Google Competes with Android Developers


You may recall that one of the 50 ADC Round 1 Winners was for an application called PedNav, essentially mapping systems for urban settings. If you’re a pedestrian wanting to get from Point A to Point B, what are the chances you’ll want to follow the rules of One-Way Streets, Exit Ramps and such?

Very little… which explains why PedNav was such a simple, articulate and useful little solution that city dwellers could easily see becoming a consistent resource via Android enabled Phones. Obviously, judges of ADC Round 1 agreed as PedNav won one of the Top 50 prizes in the competition and continued on to Round 2.

As we know, winners received $25,000 for further development of their applications. But the folks at RouteMe2 Technologies, makers of PedNav, have to feel somewhat slighted by the award. Why? Because Google itself now allows users to get WALKING DIRECTIONS.

Ouch, that burns. And you can bet that the Google Maps API will include walking directions support so that other developers can use Walking Directions in their own applications… like ones that will be found on the Android platform. At first glance, it seems like this would leave PedNav more or less defeated before the competition begins. Does it not?

But walking directions is only the START of overlapping competition between Google and application developers. How about public transportation, for example? Google already has Public Transit directions available for BlackBerry’s and within the past week has launched support for Public Transit Directions for Windows Mobile and Symbian S60 devices… you can download it here.

Don’t get us wrong… its an AWESOME little application and capability. The point is, Google has stepped on a few toes with wireless carriers throughout this whole Android thing and it was only a matter of time before they start stepping on the territory of their own platform’s developers.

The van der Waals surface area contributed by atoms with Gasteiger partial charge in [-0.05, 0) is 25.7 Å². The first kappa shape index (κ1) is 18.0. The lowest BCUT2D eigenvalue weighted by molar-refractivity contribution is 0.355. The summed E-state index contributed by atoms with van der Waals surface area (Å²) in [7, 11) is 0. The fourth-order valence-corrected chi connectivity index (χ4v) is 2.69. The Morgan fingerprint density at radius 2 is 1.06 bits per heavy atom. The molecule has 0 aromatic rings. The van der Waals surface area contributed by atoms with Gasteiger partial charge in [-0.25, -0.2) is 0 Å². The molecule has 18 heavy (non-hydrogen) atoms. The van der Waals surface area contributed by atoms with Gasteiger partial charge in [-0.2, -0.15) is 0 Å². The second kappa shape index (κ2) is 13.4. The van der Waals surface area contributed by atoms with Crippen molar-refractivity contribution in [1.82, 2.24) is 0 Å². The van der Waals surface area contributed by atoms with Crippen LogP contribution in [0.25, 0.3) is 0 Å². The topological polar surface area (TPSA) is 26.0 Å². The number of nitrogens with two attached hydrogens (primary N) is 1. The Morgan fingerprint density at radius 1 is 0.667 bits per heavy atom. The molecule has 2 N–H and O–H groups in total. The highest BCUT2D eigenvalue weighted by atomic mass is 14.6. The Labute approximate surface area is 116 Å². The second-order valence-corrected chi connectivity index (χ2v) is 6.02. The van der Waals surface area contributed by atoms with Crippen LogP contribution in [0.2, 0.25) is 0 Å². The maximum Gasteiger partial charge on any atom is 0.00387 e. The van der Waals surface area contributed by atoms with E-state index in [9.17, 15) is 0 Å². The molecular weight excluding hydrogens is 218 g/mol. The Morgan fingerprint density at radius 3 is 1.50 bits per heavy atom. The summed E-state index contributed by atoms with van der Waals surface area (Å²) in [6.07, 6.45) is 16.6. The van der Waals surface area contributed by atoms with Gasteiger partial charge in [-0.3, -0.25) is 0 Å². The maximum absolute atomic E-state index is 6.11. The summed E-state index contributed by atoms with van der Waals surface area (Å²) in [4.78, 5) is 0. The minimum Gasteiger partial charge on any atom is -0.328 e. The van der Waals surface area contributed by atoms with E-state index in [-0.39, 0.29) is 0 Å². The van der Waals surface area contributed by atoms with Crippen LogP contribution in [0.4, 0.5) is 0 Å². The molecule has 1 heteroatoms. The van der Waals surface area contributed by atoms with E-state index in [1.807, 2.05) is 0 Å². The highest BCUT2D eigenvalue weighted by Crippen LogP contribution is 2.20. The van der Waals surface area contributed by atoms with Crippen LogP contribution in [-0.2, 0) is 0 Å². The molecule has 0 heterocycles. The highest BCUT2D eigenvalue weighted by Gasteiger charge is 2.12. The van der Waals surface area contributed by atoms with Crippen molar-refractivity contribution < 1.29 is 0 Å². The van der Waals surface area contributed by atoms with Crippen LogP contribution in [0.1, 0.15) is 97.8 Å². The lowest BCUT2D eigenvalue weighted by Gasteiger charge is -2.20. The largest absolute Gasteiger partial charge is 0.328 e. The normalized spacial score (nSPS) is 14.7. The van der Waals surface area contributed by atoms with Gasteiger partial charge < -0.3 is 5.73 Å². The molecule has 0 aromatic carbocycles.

You could argue that google has been into mapping and directions for a LONG time – and you’d be right – but is this just the start? How long will it be before Google sees neat applications and capabilities by 3rd party apps on Android and creates their own version, distributes in bulk and provides an API for broader reach?

Google’s mission is to organize the world’s information. But, as we’ve seen with Knoll and now Android, there is a fine line between finding, collecting and organizing existing information from 3rd parties (like Google Search) and actually producing information yourself and organizing it along with all the 3rd parties.

We understand that you can’t please everyone – Google can’t afford to look out for the feelings and interest of every little developer when it has much bigger tasks at hand (which a billion dollar enterprise should have). However, where is the line drawn? How affected will its partners and developers become? How many lines will Google cross?

We’ve seen the unsuspecting rise and fall of many great companies and brands. While Google is enjoying outrageous success and the end seems nowhere on the horizon… could this foreshadow the cause of their eventual demise – even if decades down the road? Is Google trying to do too much at the expense of too many?

What do YOU think?

Rob Jackson
I'm an Android and Tech lover, but first and foremost I consider myself a creative thinker and entrepreneurial spirit with a passion for ideas of all sizes. I'm a sports lover who cheers for the Orange (College), Ravens (NFL), (Orioles), and Yankees (long story). I live in Baltimore and wear it on my sleeve, with an Under Armour logo. I also love traveling... where do you want to go?

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  1. Walking directions are something provided by most personal navigation devices, especially those meant to be handheld/mobile. Expect to see google do a whole lot more.

  2. There’s competing, and then there’s competing.

    Your example of walking and transit directions are logical “line extensions” of Google’s existing driving directions, akin to Procter & Gamble developing Tide-brand “stain sticks” to extend their existing line of laundry detergent. I don’t view this so much as “overlapping competition between Google and application developers” as application developers who consciously decided to get in the path of an oncoming train.